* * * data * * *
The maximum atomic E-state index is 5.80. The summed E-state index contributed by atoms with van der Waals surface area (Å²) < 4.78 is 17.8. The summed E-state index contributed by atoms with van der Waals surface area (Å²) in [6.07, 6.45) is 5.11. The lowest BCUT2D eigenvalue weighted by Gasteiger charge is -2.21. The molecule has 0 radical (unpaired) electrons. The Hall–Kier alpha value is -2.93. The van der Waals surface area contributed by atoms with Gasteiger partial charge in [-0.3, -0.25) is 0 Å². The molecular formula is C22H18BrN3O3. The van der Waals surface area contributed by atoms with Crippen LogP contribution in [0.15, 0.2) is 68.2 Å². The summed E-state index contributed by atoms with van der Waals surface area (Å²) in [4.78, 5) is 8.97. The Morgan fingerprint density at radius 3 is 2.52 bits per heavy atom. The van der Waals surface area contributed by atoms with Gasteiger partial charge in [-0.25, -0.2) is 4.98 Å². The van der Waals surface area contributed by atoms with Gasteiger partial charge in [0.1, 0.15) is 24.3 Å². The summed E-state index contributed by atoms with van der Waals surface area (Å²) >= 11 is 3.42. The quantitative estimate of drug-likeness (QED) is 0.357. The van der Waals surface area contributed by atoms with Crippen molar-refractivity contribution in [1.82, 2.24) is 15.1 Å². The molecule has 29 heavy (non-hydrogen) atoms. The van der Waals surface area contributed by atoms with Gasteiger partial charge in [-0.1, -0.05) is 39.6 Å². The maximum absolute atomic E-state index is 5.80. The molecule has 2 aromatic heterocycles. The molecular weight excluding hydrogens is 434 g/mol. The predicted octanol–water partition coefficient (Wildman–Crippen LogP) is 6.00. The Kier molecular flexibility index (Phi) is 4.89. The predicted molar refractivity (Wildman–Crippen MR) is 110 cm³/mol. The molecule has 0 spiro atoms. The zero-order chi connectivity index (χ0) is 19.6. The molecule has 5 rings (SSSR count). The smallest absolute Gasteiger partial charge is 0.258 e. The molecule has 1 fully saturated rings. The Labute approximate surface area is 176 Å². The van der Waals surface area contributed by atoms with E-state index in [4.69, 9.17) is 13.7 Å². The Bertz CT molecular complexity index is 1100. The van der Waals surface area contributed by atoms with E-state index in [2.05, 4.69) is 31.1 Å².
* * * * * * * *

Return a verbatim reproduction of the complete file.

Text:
The maximum atomic E-state index is 5.80. The summed E-state index contributed by atoms with van der Waals surface area (Å²) < 4.78 is 17.8. The summed E-state index contributed by atoms with van der Waals surface area (Å²) in [6.07, 6.45) is 5.11. The lowest BCUT2D eigenvalue weighted by Gasteiger charge is -2.21. The molecule has 0 radical (unpaired) electrons. The Hall–Kier alpha value is -2.93. The van der Waals surface area contributed by atoms with Gasteiger partial charge in [-0.3, -0.25) is 0 Å². The molecular formula is C22H18BrN3O3. The van der Waals surface area contributed by atoms with Crippen LogP contribution in [0.15, 0.2) is 68.2 Å². The summed E-state index contributed by atoms with van der Waals surface area (Å²) in [4.78, 5) is 8.97. The Morgan fingerprint density at radius 3 is 2.52 bits per heavy atom. The van der Waals surface area contributed by atoms with Gasteiger partial charge in [-0.25, -0.2) is 4.98 Å². The van der Waals surface area contributed by atoms with Gasteiger partial charge in [0.1, 0.15) is 24.3 Å². The summed E-state index contributed by atoms with van der Waals surface area (Å²) >= 11 is 3.42. The quantitative estimate of drug-likeness (QED) is 0.357. The van der Waals surface area contributed by atoms with Crippen molar-refractivity contribution in [1.82, 2.24) is 15.1 Å². The molecule has 29 heavy (non-hydrogen) atoms. The van der Waals surface area contributed by atoms with Gasteiger partial charge in [-0.1, -0.05) is 39.6 Å². The maximum absolute atomic E-state index is 5.80. The molecule has 2 aromatic heterocycles. The molecular weight excluding hydrogens is 434 g/mol. The predicted octanol–water partition coefficient (Wildman–Crippen LogP) is 6.00. The Kier molecular flexibility index (Phi) is 4.89. The predicted molar refractivity (Wildman–Crippen MR) is 110 cm³/mol. The molecule has 0 spiro atoms. The zero-order chi connectivity index (χ0) is 19.6. The molecule has 5 rings (SSSR count). The smallest absolute Gasteiger partial charge is 0.258 e. The molecule has 1 fully saturated rings. The Labute approximate surface area is 176 Å². The van der Waals surface area contributed by atoms with E-state index in [4.69, 9.17) is 13.7 Å². The Bertz CT molecular complexity index is 1100. The van der Waals surface area contributed by atoms with E-state index in [2.05, 4.69) is 31.1 Å².